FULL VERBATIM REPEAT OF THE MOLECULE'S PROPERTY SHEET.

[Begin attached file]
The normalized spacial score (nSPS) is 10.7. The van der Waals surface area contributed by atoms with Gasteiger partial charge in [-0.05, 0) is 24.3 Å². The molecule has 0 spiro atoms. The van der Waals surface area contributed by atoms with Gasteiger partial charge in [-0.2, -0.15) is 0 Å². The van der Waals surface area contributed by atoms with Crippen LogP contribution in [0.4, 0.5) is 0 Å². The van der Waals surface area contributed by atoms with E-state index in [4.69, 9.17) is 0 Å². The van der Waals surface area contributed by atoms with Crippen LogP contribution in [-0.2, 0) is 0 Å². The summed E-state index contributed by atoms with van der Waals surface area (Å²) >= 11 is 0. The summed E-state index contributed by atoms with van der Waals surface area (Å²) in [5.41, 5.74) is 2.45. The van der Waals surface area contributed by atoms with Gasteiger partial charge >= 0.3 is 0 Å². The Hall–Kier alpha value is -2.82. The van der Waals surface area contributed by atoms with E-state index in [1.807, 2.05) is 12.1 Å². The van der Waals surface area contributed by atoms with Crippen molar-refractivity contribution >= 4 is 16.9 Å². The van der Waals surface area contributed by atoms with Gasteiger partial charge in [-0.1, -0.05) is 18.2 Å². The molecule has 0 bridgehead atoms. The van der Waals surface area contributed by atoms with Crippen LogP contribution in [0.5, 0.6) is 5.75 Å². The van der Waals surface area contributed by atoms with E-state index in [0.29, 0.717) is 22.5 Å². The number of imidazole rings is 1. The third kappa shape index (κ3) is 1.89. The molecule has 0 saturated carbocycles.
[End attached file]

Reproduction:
The normalized spacial score (nSPS) is 10.7. The van der Waals surface area contributed by atoms with Gasteiger partial charge in [-0.05, 0) is 24.3 Å². The molecule has 0 spiro atoms. The van der Waals surface area contributed by atoms with Gasteiger partial charge in [-0.2, -0.15) is 0 Å². The van der Waals surface area contributed by atoms with Crippen LogP contribution in [0.4, 0.5) is 0 Å². The van der Waals surface area contributed by atoms with E-state index in [4.69, 9.17) is 0 Å². The van der Waals surface area contributed by atoms with Crippen LogP contribution in [-0.2, 0) is 0 Å². The summed E-state index contributed by atoms with van der Waals surface area (Å²) >= 11 is 0. The summed E-state index contributed by atoms with van der Waals surface area (Å²) in [5.41, 5.74) is 2.45. The van der Waals surface area contributed by atoms with Gasteiger partial charge >= 0.3 is 0 Å². The Hall–Kier alpha value is -2.82. The van der Waals surface area contributed by atoms with E-state index in [1.807, 2.05) is 12.1 Å². The van der Waals surface area contributed by atoms with Crippen molar-refractivity contribution >= 4 is 16.9 Å². The van der Waals surface area contributed by atoms with Gasteiger partial charge in [-0.1, -0.05) is 18.2 Å². The molecule has 0 bridgehead atoms. The van der Waals surface area contributed by atoms with Crippen LogP contribution in [0.5, 0.6) is 5.75 Å². The van der Waals surface area contributed by atoms with E-state index in [0.29, 0.717) is 22.5 Å². The number of imidazole rings is 1. The third kappa shape index (κ3) is 1.89. The molecule has 0 saturated carbocycles.